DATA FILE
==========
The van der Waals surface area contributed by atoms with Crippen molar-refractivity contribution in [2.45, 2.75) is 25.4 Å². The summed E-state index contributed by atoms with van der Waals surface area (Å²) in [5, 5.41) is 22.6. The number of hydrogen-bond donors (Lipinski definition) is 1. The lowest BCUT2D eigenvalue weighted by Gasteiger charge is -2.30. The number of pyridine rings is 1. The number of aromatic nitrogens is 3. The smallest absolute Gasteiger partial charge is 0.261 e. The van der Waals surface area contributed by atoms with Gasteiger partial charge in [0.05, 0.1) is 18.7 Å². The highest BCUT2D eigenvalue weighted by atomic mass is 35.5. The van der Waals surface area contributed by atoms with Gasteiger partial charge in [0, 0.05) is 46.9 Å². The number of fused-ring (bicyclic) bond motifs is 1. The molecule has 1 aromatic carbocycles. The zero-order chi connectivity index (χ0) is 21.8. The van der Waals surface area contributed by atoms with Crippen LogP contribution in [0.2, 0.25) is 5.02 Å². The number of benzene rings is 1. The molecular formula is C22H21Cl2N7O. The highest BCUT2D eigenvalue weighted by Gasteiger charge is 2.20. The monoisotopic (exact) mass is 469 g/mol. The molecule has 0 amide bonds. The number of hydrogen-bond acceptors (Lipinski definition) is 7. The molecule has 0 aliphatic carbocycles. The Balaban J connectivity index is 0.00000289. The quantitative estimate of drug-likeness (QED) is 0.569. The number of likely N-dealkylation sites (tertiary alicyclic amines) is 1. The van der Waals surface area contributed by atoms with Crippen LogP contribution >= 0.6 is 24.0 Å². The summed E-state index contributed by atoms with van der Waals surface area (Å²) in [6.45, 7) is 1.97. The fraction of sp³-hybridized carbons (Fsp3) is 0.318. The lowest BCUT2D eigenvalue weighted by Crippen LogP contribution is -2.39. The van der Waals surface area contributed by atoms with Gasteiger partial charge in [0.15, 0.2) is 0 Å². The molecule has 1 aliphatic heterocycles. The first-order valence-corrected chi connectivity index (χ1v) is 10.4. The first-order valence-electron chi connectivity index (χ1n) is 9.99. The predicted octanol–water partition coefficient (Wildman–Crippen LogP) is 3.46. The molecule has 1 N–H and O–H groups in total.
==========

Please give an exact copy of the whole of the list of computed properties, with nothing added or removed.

The van der Waals surface area contributed by atoms with Crippen molar-refractivity contribution in [2.45, 2.75) is 25.4 Å². The summed E-state index contributed by atoms with van der Waals surface area (Å²) in [5, 5.41) is 22.6. The number of hydrogen-bond donors (Lipinski definition) is 1. The lowest BCUT2D eigenvalue weighted by Gasteiger charge is -2.30. The number of pyridine rings is 1. The number of aromatic nitrogens is 3. The smallest absolute Gasteiger partial charge is 0.261 e. The van der Waals surface area contributed by atoms with Gasteiger partial charge in [0.05, 0.1) is 18.7 Å². The highest BCUT2D eigenvalue weighted by atomic mass is 35.5. The van der Waals surface area contributed by atoms with Gasteiger partial charge in [0, 0.05) is 46.9 Å². The number of fused-ring (bicyclic) bond motifs is 1. The molecule has 1 aromatic carbocycles. The zero-order chi connectivity index (χ0) is 21.8. The van der Waals surface area contributed by atoms with Crippen LogP contribution in [0.2, 0.25) is 5.02 Å². The number of benzene rings is 1. The molecular formula is C22H21Cl2N7O. The highest BCUT2D eigenvalue weighted by Gasteiger charge is 2.20. The monoisotopic (exact) mass is 469 g/mol. The molecule has 0 amide bonds. The number of hydrogen-bond acceptors (Lipinski definition) is 7. The molecule has 0 aliphatic carbocycles. The Balaban J connectivity index is 0.00000289. The quantitative estimate of drug-likeness (QED) is 0.569. The number of likely N-dealkylation sites (tertiary alicyclic amines) is 1. The van der Waals surface area contributed by atoms with Crippen LogP contribution >= 0.6 is 24.0 Å². The summed E-state index contributed by atoms with van der Waals surface area (Å²) in [6.45, 7) is 1.97. The fraction of sp³-hybridized carbons (Fsp3) is 0.318. The lowest BCUT2D eigenvalue weighted by Crippen LogP contribution is -2.39. The van der Waals surface area contributed by atoms with Gasteiger partial charge in [0.15, 0.2) is 0 Å². The molecule has 1 aliphatic heterocycles. The first-order valence-corrected chi connectivity index (χ1v) is 10.4. The first-order valence-electron chi connectivity index (χ1n) is 9.99. The predicted octanol–water partition coefficient (Wildman–Crippen LogP) is 3.46. The molecule has 1 N–H and O–H groups in total.